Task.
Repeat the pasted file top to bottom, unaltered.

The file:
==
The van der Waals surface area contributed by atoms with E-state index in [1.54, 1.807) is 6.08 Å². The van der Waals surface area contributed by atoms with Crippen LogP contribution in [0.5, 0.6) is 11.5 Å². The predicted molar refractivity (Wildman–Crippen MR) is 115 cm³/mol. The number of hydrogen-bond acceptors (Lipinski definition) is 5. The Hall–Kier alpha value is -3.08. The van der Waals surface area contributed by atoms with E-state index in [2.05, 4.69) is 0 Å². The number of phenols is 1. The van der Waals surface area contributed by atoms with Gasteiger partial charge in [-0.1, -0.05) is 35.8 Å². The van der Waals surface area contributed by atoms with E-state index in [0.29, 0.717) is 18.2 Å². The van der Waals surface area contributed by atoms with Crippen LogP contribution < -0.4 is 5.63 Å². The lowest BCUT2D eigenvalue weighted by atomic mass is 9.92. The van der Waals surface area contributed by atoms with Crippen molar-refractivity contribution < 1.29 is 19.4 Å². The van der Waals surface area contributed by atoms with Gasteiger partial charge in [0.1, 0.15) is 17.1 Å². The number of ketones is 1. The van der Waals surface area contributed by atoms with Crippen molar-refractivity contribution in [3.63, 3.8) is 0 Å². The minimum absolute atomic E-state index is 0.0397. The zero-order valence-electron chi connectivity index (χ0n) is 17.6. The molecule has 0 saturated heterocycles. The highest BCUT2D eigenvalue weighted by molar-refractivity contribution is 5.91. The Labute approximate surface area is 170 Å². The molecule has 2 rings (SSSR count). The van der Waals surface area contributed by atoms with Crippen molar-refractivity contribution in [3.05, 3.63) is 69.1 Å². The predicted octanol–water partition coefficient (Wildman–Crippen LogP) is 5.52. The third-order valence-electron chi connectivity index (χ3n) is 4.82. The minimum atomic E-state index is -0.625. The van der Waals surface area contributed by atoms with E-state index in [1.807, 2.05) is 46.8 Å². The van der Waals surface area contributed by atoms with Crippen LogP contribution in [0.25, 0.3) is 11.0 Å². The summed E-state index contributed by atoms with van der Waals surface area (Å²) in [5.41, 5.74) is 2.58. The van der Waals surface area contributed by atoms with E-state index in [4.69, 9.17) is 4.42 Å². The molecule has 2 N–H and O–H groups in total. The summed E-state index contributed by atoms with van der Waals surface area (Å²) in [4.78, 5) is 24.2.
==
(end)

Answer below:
The van der Waals surface area contributed by atoms with E-state index in [1.54, 1.807) is 6.08 Å². The van der Waals surface area contributed by atoms with Crippen LogP contribution in [0.5, 0.6) is 11.5 Å². The predicted molar refractivity (Wildman–Crippen MR) is 115 cm³/mol. The number of hydrogen-bond acceptors (Lipinski definition) is 5. The Hall–Kier alpha value is -3.08. The van der Waals surface area contributed by atoms with E-state index in [2.05, 4.69) is 0 Å². The number of phenols is 1. The van der Waals surface area contributed by atoms with Gasteiger partial charge in [-0.1, -0.05) is 35.8 Å². The van der Waals surface area contributed by atoms with E-state index in [0.29, 0.717) is 18.2 Å². The van der Waals surface area contributed by atoms with Crippen LogP contribution < -0.4 is 5.63 Å². The lowest BCUT2D eigenvalue weighted by atomic mass is 9.92. The van der Waals surface area contributed by atoms with Crippen molar-refractivity contribution < 1.29 is 19.4 Å². The van der Waals surface area contributed by atoms with Gasteiger partial charge in [0.1, 0.15) is 17.1 Å². The number of ketones is 1. The van der Waals surface area contributed by atoms with Crippen molar-refractivity contribution in [3.63, 3.8) is 0 Å². The minimum absolute atomic E-state index is 0.0397. The zero-order valence-electron chi connectivity index (χ0n) is 17.6. The molecule has 0 saturated heterocycles. The highest BCUT2D eigenvalue weighted by molar-refractivity contribution is 5.91. The Labute approximate surface area is 170 Å². The molecule has 2 rings (SSSR count). The van der Waals surface area contributed by atoms with Crippen molar-refractivity contribution in [3.05, 3.63) is 69.1 Å². The predicted octanol–water partition coefficient (Wildman–Crippen LogP) is 5.52. The third-order valence-electron chi connectivity index (χ3n) is 4.82. The minimum atomic E-state index is -0.625. The van der Waals surface area contributed by atoms with E-state index in [1.807, 2.05) is 46.8 Å². The van der Waals surface area contributed by atoms with Crippen LogP contribution in [0.25, 0.3) is 11.0 Å². The summed E-state index contributed by atoms with van der Waals surface area (Å²) in [5.41, 5.74) is 2.58. The van der Waals surface area contributed by atoms with E-state index in [4.69, 9.17) is 4.42 Å². The molecule has 2 N–H and O–H groups in total. The summed E-state index contributed by atoms with van der Waals surface area (Å²) in [4.78, 5) is 24.2.